New evidence discovered by ESA thanks to its orbiter might help scientists boost the search for life on Mars. Even more, the never-before-seen Martian river canals snapped by ESA might suggest that life thrived on the Red Planet in its early history.
The possibility that life on Mars could’ve existed once has intrigued scientists for many years. But, even though NASA and ESA sent lots of rovers and orbiters to examine the Red Planet, the proof the Mars was indeed inhabited was late to come out to light. Now, ESA’s newest image of Mars revealed that, undoubtedly, water once flowed on Mars.
And, following the example of our planet, where’s water, there’s life. Accordingly, life on Mars could’ve existed in the planet’s early history, as ESA scientists suggested. The European Space Agency also said that next year, along with Roscosmos (Russia’s space agency), it would launch the ExoMars mission which would consist of a rover which would have the job to search for life on Mars.
ESA’s Orbiter Snapped Never-Before-Seen Martian River Canals, Suggesting That Life on Mars Could’ve Existed Once
“A tantalizing question raised by this warmer and wetter climate is whether conditions would have been suitable for life – a topic at the heart of Mars exploration. Next year, ESA and Roscosmos will launch the ExoMars mission comprising a rover – recently named Rosalind Franklin – and a surface science platform. The rover will drive to interesting locations to drill below the surface in search for signs of life – the first mission of its kind,” ESA said in a statement.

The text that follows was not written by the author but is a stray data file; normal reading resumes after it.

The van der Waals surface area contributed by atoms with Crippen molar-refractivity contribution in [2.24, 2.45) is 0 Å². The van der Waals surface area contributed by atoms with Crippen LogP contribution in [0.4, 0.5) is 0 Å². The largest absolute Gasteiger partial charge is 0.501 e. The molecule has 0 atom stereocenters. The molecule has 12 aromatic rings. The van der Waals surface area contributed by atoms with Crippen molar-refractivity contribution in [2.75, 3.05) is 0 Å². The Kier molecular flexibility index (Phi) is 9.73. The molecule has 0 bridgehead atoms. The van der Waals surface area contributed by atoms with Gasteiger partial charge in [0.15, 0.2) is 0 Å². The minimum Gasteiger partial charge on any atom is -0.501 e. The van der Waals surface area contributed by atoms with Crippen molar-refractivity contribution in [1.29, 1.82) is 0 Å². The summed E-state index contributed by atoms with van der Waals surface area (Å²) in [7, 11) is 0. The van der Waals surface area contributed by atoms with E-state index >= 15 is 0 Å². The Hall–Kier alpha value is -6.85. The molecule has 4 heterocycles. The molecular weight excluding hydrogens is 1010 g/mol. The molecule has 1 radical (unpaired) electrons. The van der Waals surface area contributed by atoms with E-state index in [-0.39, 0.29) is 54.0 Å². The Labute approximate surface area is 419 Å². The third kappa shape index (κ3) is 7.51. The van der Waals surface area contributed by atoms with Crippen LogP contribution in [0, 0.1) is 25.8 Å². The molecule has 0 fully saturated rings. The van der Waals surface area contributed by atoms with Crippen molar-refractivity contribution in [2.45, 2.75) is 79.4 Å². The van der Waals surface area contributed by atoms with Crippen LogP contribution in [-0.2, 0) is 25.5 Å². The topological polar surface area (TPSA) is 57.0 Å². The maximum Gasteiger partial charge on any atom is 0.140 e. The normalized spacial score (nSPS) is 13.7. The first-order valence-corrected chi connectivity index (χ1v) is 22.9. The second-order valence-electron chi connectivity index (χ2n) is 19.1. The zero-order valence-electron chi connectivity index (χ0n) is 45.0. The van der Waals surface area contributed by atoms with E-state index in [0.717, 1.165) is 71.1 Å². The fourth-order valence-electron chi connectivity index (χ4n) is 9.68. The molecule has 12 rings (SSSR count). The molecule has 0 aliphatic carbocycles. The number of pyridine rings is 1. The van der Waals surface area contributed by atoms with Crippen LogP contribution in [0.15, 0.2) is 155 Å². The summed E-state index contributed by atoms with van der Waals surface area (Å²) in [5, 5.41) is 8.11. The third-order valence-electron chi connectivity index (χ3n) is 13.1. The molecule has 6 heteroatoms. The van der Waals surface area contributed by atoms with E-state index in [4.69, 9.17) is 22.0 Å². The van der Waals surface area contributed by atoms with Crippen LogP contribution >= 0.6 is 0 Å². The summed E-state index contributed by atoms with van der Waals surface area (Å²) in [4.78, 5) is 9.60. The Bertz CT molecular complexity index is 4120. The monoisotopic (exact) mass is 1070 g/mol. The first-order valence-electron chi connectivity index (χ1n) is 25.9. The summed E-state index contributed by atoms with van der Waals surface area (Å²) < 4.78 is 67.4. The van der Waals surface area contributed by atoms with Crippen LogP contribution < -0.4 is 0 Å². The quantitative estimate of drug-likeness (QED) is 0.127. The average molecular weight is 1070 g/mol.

As for the importance of finding evidence that water existed on Mars, “water is the Holy Grail of life. Find the water, and then you have a chance of finding life, as far as we understand, you need water to survive,” said John Zarnecki, Professor of Space Science at the Open University, for BBC in 2007.
“But [Mars] may also be able to support primitive life – so there might be another sort of life we cannot imagine. For the last 25 years, it was described as being pretty much unlikely to be able to support life, but the pendulum is swinging,” Zarnecki added.